V ä v a! V e v e! weaving cloth one thread at a time

Wednesday, November 14, 2012

Linen: The Unfortunate Second Choice

Something that I have struggled to understand since I first started to weave with linen, is why there are no linen mills in the United States.  From the research that I have done, although not exhaustive, it has not revealed any record of any linen or flax mill in the United States, ever!  Or at least none that were big enough to have any record of existing.  Why is that?!  Did we go so gung-ho for cotton from the beginning??  Did Eli Whitney and his cotton gin have such an overwhelming effect on the textile industry as to delete flax from our very shores??  Did the unfortunate use of slaves in the 1800's make it so that cotton was easy to be king?  Did the politicians/land barons/cotton plantation owners of yesteryear buy their way to power, ensuring the dominance of cotton as the fiber of that century and centuries to follow??  Up until the late 18th century linen was probably the most important fiber in the world.  So what happened?

It is my understanding that flax is an easy crop to grow.  And although Belgium and Lithuania are in an optimal geo-climate, allowing that region to grow beautiful, long strong flax, it can be grown in just about any soil condition and in fairly harsh climates.

Oldest active linen mill in Lithuania.  

It requires water for the initial spouts to survive, but after that, basic rainfall works quite well for its healthy growth.  It is naturally pest resistant so pesticides and herbicides are not required for its growth, and its growing season is only about 3 months long, alowing most regions, even further north into Canada to grow flax with success.  The whole process of bringing the flax from seed to consumer is lots less costly to our earth in terms of toxic chemicals and water waste than cotton.  The linen fabric is so much stronger than cotton, and glossier and more beautiful than cotton, and more absorbant than cotton, linen lasts and lasts and is used and used, and is still passed from one generation to the next.  Whereas cotton is worn out in a couple of years at best, and thrown away.  So why is cotton still at the top of the heap??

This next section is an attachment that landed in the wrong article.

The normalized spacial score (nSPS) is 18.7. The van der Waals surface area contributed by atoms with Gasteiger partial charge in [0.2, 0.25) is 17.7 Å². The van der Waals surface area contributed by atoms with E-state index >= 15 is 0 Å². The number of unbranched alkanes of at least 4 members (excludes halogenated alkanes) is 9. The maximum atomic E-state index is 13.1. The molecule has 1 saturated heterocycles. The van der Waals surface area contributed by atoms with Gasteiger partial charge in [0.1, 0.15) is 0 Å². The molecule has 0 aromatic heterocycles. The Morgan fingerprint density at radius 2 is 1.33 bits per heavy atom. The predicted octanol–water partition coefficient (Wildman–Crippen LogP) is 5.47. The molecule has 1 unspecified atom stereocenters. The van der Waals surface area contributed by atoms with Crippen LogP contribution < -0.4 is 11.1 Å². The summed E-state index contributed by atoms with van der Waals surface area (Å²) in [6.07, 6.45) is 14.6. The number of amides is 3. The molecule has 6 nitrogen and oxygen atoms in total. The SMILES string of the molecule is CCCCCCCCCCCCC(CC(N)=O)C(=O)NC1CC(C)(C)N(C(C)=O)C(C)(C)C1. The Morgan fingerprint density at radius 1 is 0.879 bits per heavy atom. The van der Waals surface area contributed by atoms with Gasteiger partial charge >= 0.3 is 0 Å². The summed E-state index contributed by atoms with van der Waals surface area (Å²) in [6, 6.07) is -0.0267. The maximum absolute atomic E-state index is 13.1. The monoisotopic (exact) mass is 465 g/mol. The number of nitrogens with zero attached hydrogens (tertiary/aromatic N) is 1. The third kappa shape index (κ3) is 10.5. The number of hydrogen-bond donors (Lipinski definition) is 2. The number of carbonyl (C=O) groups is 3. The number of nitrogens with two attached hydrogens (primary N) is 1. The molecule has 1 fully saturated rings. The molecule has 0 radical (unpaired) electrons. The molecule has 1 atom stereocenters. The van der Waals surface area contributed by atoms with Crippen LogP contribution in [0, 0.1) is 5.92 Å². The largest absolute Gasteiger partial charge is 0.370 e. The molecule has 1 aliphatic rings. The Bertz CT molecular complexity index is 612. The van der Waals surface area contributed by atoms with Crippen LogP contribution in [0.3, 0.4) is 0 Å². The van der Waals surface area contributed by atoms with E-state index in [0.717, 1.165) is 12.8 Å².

Large contemporary linen mill in Belgium

It just doesn't make sense to me, why the world persists in using cotton when linen is so much better!  My thought is that people just don't know!!  It has been a well kept secret and I guess I need to educate the world as to linen's functional, green, and beautiful qualities that are so lacking in cotton!!  Not even organic cotton can stand up to the workhorse fibers of flax!!

Combed Flax, being prepared for spinning.

So, until I can convince the world that flax is a very sustainable crop with very little waste, and what is waste is totally biodegradable; Until I can educate the world that flax is a very 'green' crop with very little to no use of toxic chemicals or herbicides to enhance its growth, nor has need of lots of water wasted in processing it into usable yarn and yard goods;  Until I can demonstrate to enough people that the superior inherent qualities of flax plant make linen an almost perfect fabric, with a long wearing life, extremely comfortable breath-ability, a quiet elegance, extreme absorbancy, a long glossy fiber that enables fabrics to have a sheen only seen in luxurious linen; Only when all this is accomplished will linen once again touch our shores and become a 'staple' in our farming communities, and our clothing and textile industries!  So help me spread the word!  Wear LINEN!  Use LINEN!!  BUY LINEN!!!  Linen:  The fiber that does it all!!

Linen Yarns imported for  v ä v a! v e v e!

Color:  AGATE


Color:  CORNFLOWER BLUE
Color:  NEW LEAF



Color:  SUNSHINE

Color:  SLATE




Color:  VIOLET




















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